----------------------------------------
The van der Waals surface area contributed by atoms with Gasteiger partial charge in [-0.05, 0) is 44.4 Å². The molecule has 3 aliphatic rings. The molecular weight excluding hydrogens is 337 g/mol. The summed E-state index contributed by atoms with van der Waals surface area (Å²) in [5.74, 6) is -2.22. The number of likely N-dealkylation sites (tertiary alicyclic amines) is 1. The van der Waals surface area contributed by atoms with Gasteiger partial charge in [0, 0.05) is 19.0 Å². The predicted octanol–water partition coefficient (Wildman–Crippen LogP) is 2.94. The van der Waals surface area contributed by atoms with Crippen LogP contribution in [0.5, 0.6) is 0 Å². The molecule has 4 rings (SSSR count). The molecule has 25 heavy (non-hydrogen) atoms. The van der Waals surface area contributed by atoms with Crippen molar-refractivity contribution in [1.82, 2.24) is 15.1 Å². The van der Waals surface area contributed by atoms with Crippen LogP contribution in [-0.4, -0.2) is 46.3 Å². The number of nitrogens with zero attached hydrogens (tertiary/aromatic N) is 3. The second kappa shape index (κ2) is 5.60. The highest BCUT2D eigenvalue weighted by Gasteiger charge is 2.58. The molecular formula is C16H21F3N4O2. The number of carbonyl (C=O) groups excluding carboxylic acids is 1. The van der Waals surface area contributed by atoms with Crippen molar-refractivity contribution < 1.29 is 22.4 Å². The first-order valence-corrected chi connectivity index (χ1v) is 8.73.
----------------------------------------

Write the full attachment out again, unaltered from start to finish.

The van der Waals surface area contributed by atoms with Gasteiger partial charge in [-0.05, 0) is 44.4 Å². The molecule has 3 aliphatic rings. The molecular weight excluding hydrogens is 337 g/mol. The summed E-state index contributed by atoms with van der Waals surface area (Å²) in [5.74, 6) is -2.22. The number of likely N-dealkylation sites (tertiary alicyclic amines) is 1. The van der Waals surface area contributed by atoms with Gasteiger partial charge in [0, 0.05) is 19.0 Å². The predicted octanol–water partition coefficient (Wildman–Crippen LogP) is 2.94. The van der Waals surface area contributed by atoms with Crippen LogP contribution in [0.5, 0.6) is 0 Å². The molecule has 4 rings (SSSR count). The molecule has 25 heavy (non-hydrogen) atoms. The van der Waals surface area contributed by atoms with Crippen molar-refractivity contribution in [1.82, 2.24) is 15.1 Å². The van der Waals surface area contributed by atoms with Crippen LogP contribution in [-0.4, -0.2) is 46.3 Å². The number of nitrogens with zero attached hydrogens (tertiary/aromatic N) is 3. The second kappa shape index (κ2) is 5.60. The highest BCUT2D eigenvalue weighted by Gasteiger charge is 2.58. The molecular formula is C16H21F3N4O2. The number of carbonyl (C=O) groups excluding carboxylic acids is 1. The van der Waals surface area contributed by atoms with Crippen molar-refractivity contribution < 1.29 is 22.4 Å². The first-order valence-corrected chi connectivity index (χ1v) is 8.73.